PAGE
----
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Henry Fogel
Fanfare, November 2011

…of all the Callas Traviata recordings out there, the Covent Garden performance is the finest from her and her colleagues—and it has now been issued in better sound than any prior version. You cannot be serious about Verdi and not own this recording.



Tim Pfaff
Bay Area Reporter, October 2011

I’m prepared to call it the best available modern recording of Traviata, bar none. The performance comes three months after the more famous “Lisbon” Traviata, and puts that fine performance in the shade.

Remarkably, this marks its first appearance on a label you don’t have to know someone to access, and the new remastering alone is worth the price of admission. …this live one…is in by far the best sound of all of them, with a startling clarity that makes up for some occasional fuzz, and an immediacy to match the urgency of the performance.

Callas…she nails you with an interpretation etched in acid.



Henry Fogel
Fanfare, July 2011

It has long been acknowledged that Maria Callas’s studio recording of La traviata, made early in her career for Cetra, does not represent her at her best in what was one of her signature roles. Her portrayal of Violetta was not fully formed, and her supporting cast ranged from mediocre to dreadful. Her live Lisbon performance has become famous enough to be the source of a Terrence McNally play, and her La Scala performances, particularly with Di Stefano and Bastianini, conducted by Giulini, have also reached legendary status. Both of those are available on EMI.

But the truth is that the finest of her Traviata performances to survive in recorded form has always been this Covent Garden version. The balance between strong vocalism and astonishing dramatic insight is as perfectly struck here as it ever was. And despite the starry names of the Scala performance, the younger and elder Germont pair are far more strongly portrayed here. Di Stefano’s gorgeous voice is, to be sure, a unique attribute of the Scala performance, but he never bought into the overall unity of that production (he left it early on) and his singing is an isolated thing of beauty, rather than part of any ongoing drama. That is even more true of Bastianini’s performance—which is unfortunate given the strength of Callas’s portrayal in the big scene between Violetta and the elder Germont. Callas tears your heart out, while Bastianini tickles your ear.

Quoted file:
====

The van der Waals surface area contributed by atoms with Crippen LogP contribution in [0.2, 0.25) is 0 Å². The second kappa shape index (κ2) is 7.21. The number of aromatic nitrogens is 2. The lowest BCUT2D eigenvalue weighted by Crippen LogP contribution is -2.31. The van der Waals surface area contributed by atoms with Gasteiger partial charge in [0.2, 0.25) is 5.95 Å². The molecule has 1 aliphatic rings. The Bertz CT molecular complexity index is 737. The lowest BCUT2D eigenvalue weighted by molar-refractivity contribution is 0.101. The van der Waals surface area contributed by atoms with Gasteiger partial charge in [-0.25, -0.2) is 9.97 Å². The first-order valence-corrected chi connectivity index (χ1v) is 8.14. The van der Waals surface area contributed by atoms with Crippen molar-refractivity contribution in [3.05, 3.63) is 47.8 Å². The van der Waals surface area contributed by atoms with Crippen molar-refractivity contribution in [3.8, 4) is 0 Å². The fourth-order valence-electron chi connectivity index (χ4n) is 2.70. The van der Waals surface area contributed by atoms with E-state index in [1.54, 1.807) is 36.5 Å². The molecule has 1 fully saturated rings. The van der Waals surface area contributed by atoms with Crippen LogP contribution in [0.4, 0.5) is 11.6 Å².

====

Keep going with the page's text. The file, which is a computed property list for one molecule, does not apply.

In London in 1958, Callas had the perfect partners. Mario Zanasi may not have as uniquely beautiful an instrument as Bastianini, and it is a bit lighter in sound than we are used to in this role, but he is fully in tune with Callas and the scene between them has never, in my 45 years of listening experience, been more convincingly done. He knows how to use dynamics, color, and phrasing to make his points.